Over the next several months, Union and Confederate cavalry met eight times in the area. When General John B. Hood [CS] began his abortive Nashville Campaign after the fall of Atlanta, Sherman headquartered in Kingston. It was here that he solidified his plan to “March to the Sea.” Sherman requested permission to execute the plan and at Kingston, on November 2, 1864, he received permission from Gen. Ulysses S. Grant [US] to begin his march “to make Georgia howl”. On November 12th, 60,000 men left northwest Georgia, emerging six weeks later in Savannah.
During the War, the women of the Kingston began a springtime rite of decorating the graves of Confederate soldiers with flowers in the town’s ever-swelling cemetery. In the spring of 1865, the town was under military rule. When the women requested permission from the military commander to continue their tradition, they were told that they would have to decorate all the soldiers’ graves. By then, hundreds of Union soldiers lay in the hillside as well. The women agreed, and thus “Decoration Day,” the forerunner of Memorial Day, was started. The Kingston Woman’s Club continues the ritual to this day.
The Confederate Cemetery in Kingston now harbors only two Union soldiers, the others moved to the National Cemetery in Marietta; 249 unknown Confederate soldiers and two known Confederates. The annual Kingston Confederate Memorial Service is the oldest continuous memorial service in the nation.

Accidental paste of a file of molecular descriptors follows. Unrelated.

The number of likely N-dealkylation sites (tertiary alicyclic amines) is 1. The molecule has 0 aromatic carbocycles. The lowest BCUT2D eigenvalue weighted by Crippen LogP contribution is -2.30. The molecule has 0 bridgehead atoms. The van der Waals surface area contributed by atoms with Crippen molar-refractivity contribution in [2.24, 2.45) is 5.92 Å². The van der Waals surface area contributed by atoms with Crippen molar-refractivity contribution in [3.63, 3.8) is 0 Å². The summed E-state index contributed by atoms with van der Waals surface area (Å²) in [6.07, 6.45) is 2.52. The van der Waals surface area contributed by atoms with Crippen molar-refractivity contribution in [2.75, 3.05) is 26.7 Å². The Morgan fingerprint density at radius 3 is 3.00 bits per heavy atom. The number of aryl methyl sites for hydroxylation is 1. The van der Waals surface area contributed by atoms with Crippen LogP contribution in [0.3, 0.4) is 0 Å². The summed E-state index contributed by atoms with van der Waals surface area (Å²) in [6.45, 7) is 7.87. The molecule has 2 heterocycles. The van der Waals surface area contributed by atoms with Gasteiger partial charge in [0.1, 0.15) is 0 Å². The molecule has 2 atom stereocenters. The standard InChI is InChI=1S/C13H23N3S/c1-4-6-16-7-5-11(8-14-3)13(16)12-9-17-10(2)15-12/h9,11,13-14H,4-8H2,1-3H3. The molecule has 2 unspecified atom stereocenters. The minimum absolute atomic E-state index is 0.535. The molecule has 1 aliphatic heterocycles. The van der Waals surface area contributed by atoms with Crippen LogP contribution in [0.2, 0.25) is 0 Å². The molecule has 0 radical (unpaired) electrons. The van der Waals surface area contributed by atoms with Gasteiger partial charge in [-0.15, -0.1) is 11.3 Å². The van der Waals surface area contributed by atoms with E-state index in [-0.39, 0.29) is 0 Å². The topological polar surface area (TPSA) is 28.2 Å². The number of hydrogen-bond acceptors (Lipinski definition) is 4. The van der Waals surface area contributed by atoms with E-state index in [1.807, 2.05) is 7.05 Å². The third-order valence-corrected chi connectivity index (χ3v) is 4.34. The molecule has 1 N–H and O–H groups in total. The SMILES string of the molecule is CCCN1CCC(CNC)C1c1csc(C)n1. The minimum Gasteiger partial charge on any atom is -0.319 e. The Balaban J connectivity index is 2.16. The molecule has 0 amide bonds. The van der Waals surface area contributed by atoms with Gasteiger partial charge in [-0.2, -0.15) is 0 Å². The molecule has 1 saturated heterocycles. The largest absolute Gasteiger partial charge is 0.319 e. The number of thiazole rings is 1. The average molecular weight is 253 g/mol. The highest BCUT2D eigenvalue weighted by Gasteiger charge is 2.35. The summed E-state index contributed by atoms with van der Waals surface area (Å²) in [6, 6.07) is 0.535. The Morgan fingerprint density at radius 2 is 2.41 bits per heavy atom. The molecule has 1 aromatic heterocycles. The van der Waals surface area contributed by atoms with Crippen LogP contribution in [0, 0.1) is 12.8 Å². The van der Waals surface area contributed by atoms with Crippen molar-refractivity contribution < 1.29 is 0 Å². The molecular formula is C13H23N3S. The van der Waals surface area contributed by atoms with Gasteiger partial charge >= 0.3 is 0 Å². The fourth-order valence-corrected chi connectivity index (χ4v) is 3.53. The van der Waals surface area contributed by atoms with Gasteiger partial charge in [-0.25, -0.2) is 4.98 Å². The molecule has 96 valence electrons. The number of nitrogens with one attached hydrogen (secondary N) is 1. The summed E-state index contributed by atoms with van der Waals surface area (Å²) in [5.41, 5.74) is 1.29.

Also in the spring of 1865, on May 12th, the last contingent of Confederate troops east of the Mississippi were surrendered at Kingston by General William Wofford [CS]. (A native of Cassville, Wofford’s grave is in the Cassville Confederate Cemetery.)
Though wrecked by war, the railroad revived Kingston during reconstruction. With its central location and excellent transportation facilities, the city was used as a post-war distribution center. People from Rome and the surrounding area would travel here to receive food allotments. Because Kingston’s churches had been spared as military headquarters, ministers sought out those few intact pulpits and their flocks followed. Kingston’s church services became quite popular. Regulars would often take the train to Kingston from as far as Atlanta to hear the sermons.
In 1911 Kingston suffered a major fire. Soon, the railroad was no longer a primary mode of travel and the new automobile routes bypassed the town. Once bustling, supposedly even wicked, Kingston slipped into sleep.
Though Kingston probably will never regain prominence among her northwest Georgia sister cities, people are once again finding their way to her streets. The Woman’s History Club has an impressive new addition to their history museum, and Morrell’s Corner Cafe serves down-home southern specialties daily. There’s a fully stocked grocery in one of the renovated downtown buildings, and Kingston Military Antiques attracts collectors every weekend. Just a few miles from the Kingston stagecoach stop Godfrey Barnsley made 160 years ago, a resort destination has emerged which bears his name. And in 1997, that springtime super social, the Atlanta Steeplechase, moved to a newly developed course called Kingston Downs.
While we won’t see four hotels back in Kingston anytime soon, it does seem that the old dame is beginning to rise from her slumber.